Another way to find love for women who love women in the 1990s and 2000s was to wait until it found them. Marta (name changed) says: “There were a couple of people in the city who hung out together, they were actively looking for someone else to communicate with, they wanted to attract “theirs”. They just saw someone in the city, got to know each other, said “hello, let’s hang out”, etc. Sometimes they were wrong”. The biggest problem in these described cases of acquaintanceship was the fear and uncertainty when opening up about your sexual identity since you have doubts about whether it is safe to share such information with certain people. Also, it is important to note that there always was a typical scenario where women were acquainted from childhood and later became lovers.
It was already mentioned that lesbians* in Ukraine were and still are a double-silenced social group, since they are not only non-heterosexual, but also females. This even affected their night life, which depended on the night life that the homosexual men had organized for themselves. Since women earned less money, they had less resources to organize a space, where they could spend some time and meet new people. Over some time in different cities of Ukraine formed a net of bars or coffee shops that were LGBT accepting and low-priced, where lesbian* women could feel safe. Another option for them were women days in gay clubs. These days were usually very inconvenient and rare. Regarding this Kseniya says: “ <…> gays were always in charge in such institutions. I was always thrown off track by this discrimination of the discriminated”.
General societal homophobia and the inability of sexual minorities to have or rent places for time-spending resulted in another interesting phenomenon called “plieshky”. Kateryna Farbar describes it as a public space, not always secret, where mainly gay men, gathered to find sexual partners (usually parks or just nooks on the streets, where you could simply sit or have intercourse in a more or less hidden place). In case of lesbians* these places mostly did not have a direct sexual function, but served more as intimate places where they could be alone and act like a couple.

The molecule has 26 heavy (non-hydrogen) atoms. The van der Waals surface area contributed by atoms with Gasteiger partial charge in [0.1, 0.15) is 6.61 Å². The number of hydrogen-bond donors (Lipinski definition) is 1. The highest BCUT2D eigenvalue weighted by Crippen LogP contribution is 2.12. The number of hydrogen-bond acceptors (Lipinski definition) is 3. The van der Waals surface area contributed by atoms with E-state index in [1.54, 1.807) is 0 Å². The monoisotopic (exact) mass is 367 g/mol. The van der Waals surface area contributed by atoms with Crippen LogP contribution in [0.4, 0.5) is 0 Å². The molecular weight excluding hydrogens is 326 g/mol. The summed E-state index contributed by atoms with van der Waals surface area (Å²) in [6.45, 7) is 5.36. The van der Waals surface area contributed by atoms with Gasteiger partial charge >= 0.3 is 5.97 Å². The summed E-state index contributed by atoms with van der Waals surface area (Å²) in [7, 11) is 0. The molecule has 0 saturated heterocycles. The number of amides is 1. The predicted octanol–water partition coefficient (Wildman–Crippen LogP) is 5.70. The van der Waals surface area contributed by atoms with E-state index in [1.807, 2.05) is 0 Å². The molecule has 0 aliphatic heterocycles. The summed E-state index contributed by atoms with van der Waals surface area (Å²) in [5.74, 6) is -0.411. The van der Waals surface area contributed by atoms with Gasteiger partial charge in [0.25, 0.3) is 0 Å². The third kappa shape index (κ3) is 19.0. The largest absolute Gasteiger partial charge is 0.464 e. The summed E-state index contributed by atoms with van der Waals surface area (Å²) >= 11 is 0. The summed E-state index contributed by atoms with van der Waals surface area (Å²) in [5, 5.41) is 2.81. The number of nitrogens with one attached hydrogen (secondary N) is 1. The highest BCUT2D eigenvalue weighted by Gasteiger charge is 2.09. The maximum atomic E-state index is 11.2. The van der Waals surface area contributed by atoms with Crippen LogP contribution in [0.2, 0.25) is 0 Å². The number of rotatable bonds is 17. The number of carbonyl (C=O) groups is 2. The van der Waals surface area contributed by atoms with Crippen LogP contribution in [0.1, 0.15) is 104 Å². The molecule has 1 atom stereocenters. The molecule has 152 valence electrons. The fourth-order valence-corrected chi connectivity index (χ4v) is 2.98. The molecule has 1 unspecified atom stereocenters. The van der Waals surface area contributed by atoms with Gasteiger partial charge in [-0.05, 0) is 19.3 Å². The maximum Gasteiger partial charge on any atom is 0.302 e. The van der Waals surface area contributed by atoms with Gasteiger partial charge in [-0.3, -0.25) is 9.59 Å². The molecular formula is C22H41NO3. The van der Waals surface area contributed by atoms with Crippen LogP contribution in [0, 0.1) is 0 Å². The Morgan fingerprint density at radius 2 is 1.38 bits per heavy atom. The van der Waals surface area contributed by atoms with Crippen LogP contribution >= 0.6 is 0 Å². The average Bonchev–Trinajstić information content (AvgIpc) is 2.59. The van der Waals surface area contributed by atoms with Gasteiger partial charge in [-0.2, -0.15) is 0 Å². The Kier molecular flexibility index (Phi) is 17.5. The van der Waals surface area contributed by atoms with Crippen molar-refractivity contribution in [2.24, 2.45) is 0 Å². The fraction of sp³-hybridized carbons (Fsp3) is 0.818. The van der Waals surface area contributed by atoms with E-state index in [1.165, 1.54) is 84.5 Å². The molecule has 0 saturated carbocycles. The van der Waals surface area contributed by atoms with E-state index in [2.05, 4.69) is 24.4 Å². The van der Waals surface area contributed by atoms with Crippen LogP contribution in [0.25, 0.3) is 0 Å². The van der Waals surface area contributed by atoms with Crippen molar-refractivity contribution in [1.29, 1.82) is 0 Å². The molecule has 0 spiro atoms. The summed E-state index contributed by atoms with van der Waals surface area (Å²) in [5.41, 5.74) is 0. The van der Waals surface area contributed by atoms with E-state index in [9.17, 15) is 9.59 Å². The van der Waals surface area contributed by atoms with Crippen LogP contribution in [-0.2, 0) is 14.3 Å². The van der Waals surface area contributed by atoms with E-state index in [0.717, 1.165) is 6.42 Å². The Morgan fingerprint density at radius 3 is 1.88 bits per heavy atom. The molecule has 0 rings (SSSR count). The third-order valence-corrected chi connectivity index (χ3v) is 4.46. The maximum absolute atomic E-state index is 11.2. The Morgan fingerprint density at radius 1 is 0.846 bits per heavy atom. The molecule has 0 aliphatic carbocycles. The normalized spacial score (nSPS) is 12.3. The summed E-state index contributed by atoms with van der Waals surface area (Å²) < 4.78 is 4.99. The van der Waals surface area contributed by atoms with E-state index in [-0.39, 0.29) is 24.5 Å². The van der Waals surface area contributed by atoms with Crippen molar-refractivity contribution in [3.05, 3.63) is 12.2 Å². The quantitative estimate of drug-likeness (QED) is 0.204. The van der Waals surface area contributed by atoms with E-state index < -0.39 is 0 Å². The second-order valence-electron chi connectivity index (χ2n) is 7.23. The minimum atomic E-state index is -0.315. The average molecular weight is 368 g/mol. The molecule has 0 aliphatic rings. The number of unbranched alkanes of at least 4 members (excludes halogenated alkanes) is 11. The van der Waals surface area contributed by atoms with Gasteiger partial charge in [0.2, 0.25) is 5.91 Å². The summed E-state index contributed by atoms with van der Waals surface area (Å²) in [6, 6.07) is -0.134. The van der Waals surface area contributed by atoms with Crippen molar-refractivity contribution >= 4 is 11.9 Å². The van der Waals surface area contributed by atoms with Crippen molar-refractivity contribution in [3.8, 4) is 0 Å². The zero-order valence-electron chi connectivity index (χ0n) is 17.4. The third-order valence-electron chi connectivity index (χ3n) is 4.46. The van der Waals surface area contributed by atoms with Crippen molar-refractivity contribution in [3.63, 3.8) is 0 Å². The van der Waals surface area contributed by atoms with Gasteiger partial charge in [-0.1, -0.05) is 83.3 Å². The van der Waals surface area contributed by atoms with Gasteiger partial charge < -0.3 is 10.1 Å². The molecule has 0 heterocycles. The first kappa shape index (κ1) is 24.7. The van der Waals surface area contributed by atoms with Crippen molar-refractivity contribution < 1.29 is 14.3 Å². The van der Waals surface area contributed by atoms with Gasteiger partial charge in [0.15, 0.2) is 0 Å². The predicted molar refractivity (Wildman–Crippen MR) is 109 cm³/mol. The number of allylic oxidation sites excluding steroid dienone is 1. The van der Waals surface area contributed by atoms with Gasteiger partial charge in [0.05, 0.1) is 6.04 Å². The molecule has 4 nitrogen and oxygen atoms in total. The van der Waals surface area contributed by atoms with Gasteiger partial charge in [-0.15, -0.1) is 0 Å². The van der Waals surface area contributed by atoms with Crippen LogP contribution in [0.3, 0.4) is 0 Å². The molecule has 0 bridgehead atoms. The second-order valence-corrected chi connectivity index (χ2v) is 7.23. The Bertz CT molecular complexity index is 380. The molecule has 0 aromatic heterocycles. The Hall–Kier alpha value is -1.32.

In 1996 in Mykolaiv appeared the first association of gays, lesbians and bisexuals, “Liga,” and in three years appeared the center for gays and lesbians “Nash Svit”. These events marked the beginning of LGBT-activism in Ukraine, which positively contributed to the socialization of the people they represent, especially in the middle of the 2000s. At that time, events, planned by LGBT-organizations, helped lesbian* women to actually feel like they are not alone and have a community they belong to. Moreover, it was an additional way to find a romantic interest. Anna Sharyhina described her first visit to such an event: “That was the first time I saw so many lesbians in one place talking to each other. It’s just a completely different feeling when you are surrounded by people with whom you are similar, and everyone knows this about each other”. Special attention deserve summer camps for lesbians* in the middle of the 2000s that were mainly organized by lesbian* activists and LGBT-organizations “Zhinocha merezha”, “Insight”, “NRG”, “Liga”. Given this information, we can assume that activism during the 1990s and 2000s was a key factor in the social life of the lesbian* community.
Lesbian* life in Ukraine in the late 2010s and 2020s
To describe this time period, I will mostly use the materials from 5 interviews I conducted for this research. The most noticeable difference in lesbian* lifestyles is the role of LGBT-activism and its effect on the day-to-day lives of my interviewees. Nowadays, LGBT-activism, when compared to its previous leading role in the 2000s, stopped being a major socializing factor. All my interviewees do not feel like Kyivpride or Kharkivpridei impact their lives that much. In most cases, they even had negative thoughts on this topic, which regarded exclusively Kyivpride.
Dana (name changed), Kyiv, 18 y/o: “As of now, there does not exist an LGBT-organization that would represent my worldview and not make questionable statements. I do not doubt that Kyivpride is actually doing useful things. But, nonetheless, I have been too many times in situations where I had to explain or even justify their mistakes”.